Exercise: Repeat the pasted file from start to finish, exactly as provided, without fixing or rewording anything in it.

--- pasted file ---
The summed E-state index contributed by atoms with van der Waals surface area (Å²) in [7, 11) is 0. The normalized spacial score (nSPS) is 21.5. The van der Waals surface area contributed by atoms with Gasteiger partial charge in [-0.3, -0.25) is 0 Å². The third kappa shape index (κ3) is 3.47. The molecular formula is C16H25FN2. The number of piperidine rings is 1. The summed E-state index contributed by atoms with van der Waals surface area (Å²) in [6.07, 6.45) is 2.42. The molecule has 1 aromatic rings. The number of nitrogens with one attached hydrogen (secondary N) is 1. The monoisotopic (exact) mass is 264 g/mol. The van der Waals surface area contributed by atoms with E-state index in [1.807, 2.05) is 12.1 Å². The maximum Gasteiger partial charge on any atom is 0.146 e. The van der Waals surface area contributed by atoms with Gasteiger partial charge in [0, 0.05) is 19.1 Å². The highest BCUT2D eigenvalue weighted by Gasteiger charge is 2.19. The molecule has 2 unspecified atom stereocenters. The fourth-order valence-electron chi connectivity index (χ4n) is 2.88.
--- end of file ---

The summed E-state index contributed by atoms with van der Waals surface area (Å²) in [7, 11) is 0. The normalized spacial score (nSPS) is 21.5. The van der Waals surface area contributed by atoms with Gasteiger partial charge in [-0.3, -0.25) is 0 Å². The third kappa shape index (κ3) is 3.47. The molecular formula is C16H25FN2. The number of piperidine rings is 1. The summed E-state index contributed by atoms with van der Waals surface area (Å²) in [6.07, 6.45) is 2.42. The molecule has 1 aromatic rings. The number of nitrogens with one attached hydrogen (secondary N) is 1. The monoisotopic (exact) mass is 264 g/mol. The van der Waals surface area contributed by atoms with E-state index in [1.807, 2.05) is 12.1 Å². The maximum Gasteiger partial charge on any atom is 0.146 e. The van der Waals surface area contributed by atoms with Gasteiger partial charge in [0, 0.05) is 19.1 Å². The highest BCUT2D eigenvalue weighted by Gasteiger charge is 2.19. The molecule has 2 unspecified atom stereocenters. The fourth-order valence-electron chi connectivity index (χ4n) is 2.88.